Former WTO director denies Trump's alleged economic success

Former WTO director denies Trump's alleged economic success
Fecha de publicación: 
1 November 2020
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The former director general of the World Trade Organization (WTO) Pascal Lamy described here today as a failure the economic management of US President Donald Trump, who is seeking his re-election on the grounds of successes in that sector.

Trump failed along the line, by aggravating his country's trade deficit, which he promised to reduce, said the current president of the Paris Forum for Peace.

Speaking to the weekly Le Journal du Dimanche, he warned that Americans consume more than their income would allow, but by owning the dollar they can live on credit on the backs of other countries.

According to Lamy, with his policy of reducing taxes on companies and the richest, the Republican candidate for the White House in next Tuesday's elections had the effect of stimulating consumption and therefore imports.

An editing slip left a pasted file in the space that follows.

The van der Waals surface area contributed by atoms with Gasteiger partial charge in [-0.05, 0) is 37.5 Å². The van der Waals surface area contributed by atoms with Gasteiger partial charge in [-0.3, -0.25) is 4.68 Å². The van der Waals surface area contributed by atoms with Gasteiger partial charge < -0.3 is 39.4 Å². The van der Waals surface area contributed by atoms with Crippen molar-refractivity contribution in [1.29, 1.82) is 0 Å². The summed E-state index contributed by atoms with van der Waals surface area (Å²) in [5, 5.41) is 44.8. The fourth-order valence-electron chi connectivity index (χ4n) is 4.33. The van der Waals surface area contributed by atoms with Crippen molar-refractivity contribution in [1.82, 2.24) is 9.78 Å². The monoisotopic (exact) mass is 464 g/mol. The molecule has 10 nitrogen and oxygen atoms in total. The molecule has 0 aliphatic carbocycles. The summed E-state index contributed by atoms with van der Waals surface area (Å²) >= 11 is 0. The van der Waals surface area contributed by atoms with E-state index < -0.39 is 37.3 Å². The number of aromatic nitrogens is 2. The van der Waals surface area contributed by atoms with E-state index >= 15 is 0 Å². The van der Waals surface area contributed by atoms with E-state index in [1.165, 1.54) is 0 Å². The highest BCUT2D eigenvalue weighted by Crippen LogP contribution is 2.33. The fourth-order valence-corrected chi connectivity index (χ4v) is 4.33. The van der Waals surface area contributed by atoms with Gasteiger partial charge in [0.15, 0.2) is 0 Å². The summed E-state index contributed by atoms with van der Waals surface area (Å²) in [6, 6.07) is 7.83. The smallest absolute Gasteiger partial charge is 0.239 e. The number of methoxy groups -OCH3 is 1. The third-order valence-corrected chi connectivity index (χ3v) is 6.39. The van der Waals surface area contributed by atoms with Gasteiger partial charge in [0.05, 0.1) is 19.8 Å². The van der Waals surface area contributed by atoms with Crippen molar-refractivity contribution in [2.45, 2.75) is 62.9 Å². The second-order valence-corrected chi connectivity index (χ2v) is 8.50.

Establishing tariffs on imports of steel, aluminum and Chinese components has also not worked, measured with an impact on the pockets of citizens, including the poorest, he said.

In this regard, he specified that these charges are assumed by the companies that import them and then produce which has repercussions on customers and strengthens China, the nation it tries to harm.

In Lamy's opinion, the US-China trade war, fueled by Trump, will generate global effects for decades.

The former director of the WTO between 2005 and 2013 considered that a victory for Trump on Tuesday will represent the continuity of the United States on the route of its deglobalization, the dismantling of multilateralism and the challenge to the rules of world trade.

A victory for his rival, Democrat Joe Biden, would pave the way for Washington to return to the WTO table and reopen a space for cooperation, he said.

However, Lamy clarified that regardless a favorable outcome for Republicans or Democrats, the United States' complex relations with China, to which it feeds vulnerability and conflicts with the European Union, such as the Boeing-Airbus dispute and over the tax on North American Internet giants.


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